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This Movie And TV Cliche Needs To Die

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Hulu’s comedy show Reboot has a fantastic cast including Keegan-Michael Key, Judy Greer, Paul Reiser, Johnny Knoxville, and Rachel Bloom. While the series, which is wrapping up its first season soon, isn’t absolutely hilarious, it does have some memorable episodes and shares how dramatic it can be to reboot a sitcom that was once the most celebrated on TV.

There is one particular scene in Reboot that includes a cliche that is often seen in movies and TV episodes. This isn’t the most interesting storytelling and should definitely be avoided as fans have seen it so many times.


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Tea Fraser reboot won’t include a beloved element, and when a TV show comes back, it definitely has to appeal to what made audiences like it in the first place. Reboot changes Step Right Up just enough but makes sure to include similar plotlines to the original series. Two of the main characters who star in the show-within-a-show look to the past as well and in the process, have a storyline involving a tired and unnecessary film and TV cliche: making up stories about strangers.

In episode 6 of season 1 of Hulu’s new comedy series Reboot called “Bewitched,” Bree Marie Jensen (Judy Greer) and Reed Sterling (Keegan-Michael Key) are staying a hotel and trying their best to ignore the fact that they still like each other in a romantic way. Bree wants to play the game that they used to: making up wild tales about people who they see. She sees three people who she doesn’t think would typically spend time together and thinks that they’re committing a crime.

Bree walks up to where Reed is relaxing by the hotel pool and says, “There is something going on with those three. They were whispering.” When Reed tries to ignore this, Bree says, “The widow is in cohoots with man bun and they’re pretending to be art dealers.” While there are many memorable sitcom quotes, this conversation isn’t particularly funny, and Bree and Reed get a bit too caught up in playing this game. It ends up seeming awkward instead of hilarious.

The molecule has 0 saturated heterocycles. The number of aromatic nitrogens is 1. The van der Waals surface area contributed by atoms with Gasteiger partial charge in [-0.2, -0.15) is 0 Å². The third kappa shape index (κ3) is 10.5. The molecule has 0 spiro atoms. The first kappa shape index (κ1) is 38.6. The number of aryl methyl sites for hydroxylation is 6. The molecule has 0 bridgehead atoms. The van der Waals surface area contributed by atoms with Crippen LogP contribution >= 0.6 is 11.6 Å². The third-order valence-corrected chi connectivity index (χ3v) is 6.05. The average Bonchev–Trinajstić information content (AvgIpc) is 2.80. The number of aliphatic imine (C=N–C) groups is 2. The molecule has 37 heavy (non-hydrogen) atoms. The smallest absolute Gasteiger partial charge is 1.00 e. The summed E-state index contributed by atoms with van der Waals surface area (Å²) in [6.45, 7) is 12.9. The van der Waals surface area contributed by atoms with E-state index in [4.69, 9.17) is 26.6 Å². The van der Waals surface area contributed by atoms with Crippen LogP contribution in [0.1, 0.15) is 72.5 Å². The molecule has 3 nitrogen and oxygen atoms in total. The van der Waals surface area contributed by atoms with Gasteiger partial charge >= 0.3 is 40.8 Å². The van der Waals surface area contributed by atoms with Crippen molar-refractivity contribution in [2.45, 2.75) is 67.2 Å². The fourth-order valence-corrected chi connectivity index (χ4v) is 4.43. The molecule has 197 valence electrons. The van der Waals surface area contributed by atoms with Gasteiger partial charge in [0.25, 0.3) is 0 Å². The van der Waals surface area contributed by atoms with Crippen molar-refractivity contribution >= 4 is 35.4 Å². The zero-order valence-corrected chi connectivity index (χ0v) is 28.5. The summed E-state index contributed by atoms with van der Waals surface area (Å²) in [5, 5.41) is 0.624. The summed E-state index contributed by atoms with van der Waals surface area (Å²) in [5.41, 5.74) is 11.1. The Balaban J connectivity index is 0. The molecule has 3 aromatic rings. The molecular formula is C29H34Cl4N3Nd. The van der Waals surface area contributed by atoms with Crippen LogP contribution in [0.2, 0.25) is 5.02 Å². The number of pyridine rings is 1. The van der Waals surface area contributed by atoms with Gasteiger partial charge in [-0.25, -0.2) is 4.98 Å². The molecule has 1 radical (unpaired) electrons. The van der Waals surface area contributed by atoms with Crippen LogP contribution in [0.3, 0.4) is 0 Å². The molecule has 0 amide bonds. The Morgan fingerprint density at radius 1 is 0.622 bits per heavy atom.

Bree and Reed have a great love story as they used to be together when filming the original sitcom and seemed to love each other in a genuine way. When the show opens, it’s clear that they haven’t interacted in years, while quietly missing one another and wondering if the other person is still thinking about them. While the game is meant to show that they used to bond in this specific way, this trope is so overused that it’s hard not to become frustrated. Reboot is a sitcom with good character development, but there could be another way to show that Reed and Bree can still bond with each other. Even if they had a regular conversation just catching up, it would still be better.

There are countless times when TV and movie characters sit in a park or shopping mall or restaurant and watch strangers, coming up with wild backstories that don’t make much sense. They might claim that a couple are both having affairs or one person is a serial killer or suggest secrets that two friends or relatives could be keeping from each other.

Reboot is one of the best sitcoms on Hulu right now as it’s fun and energetic with a fantastic cast. It’s wonderful seeing Judy Greer and Keegan-Michael Key’s characters interact, especially since Greer doesn’t often star in a TV show and is known for her many movie roles. Most recently, Greer starred as Karen Nelson who unfairly dies in Halloween Kills. But Bree and Reed could definitely talk about almost anything else instead of playing this cliche game that has been seen too many times.

The key issue for Reed and Bree is that neither one really wanted to break up and now that Reed is getting serious with his partner Nora (Eliza Coupe), Bree thinks that it’s too late. But since Reed still cares about Bree, it seems like these characters would be better suited to having an honest, genuine conversation about why they split and whether they want to try dating again.

The episode of Reboot ends with the characters noticing that the three strangers who they were talking about are getting arrested, suggesting that they were somewhat right about what was going on. But this doesn’t feel like a satisfying ending and seems kind of silly.

The main problem with this cliche? It’s uncomfortable to watch characters spying on strangers instead of having real conversations that allow them to share emotions or move the plot forward. Since this cliche is used so often, it doesn’t feel like the best storytelling. Other aspects of Reboot are much funnier, like when Zack Jackson (Calum Worthy) fights with his ex-girlfriend over custody of their beloved dog.

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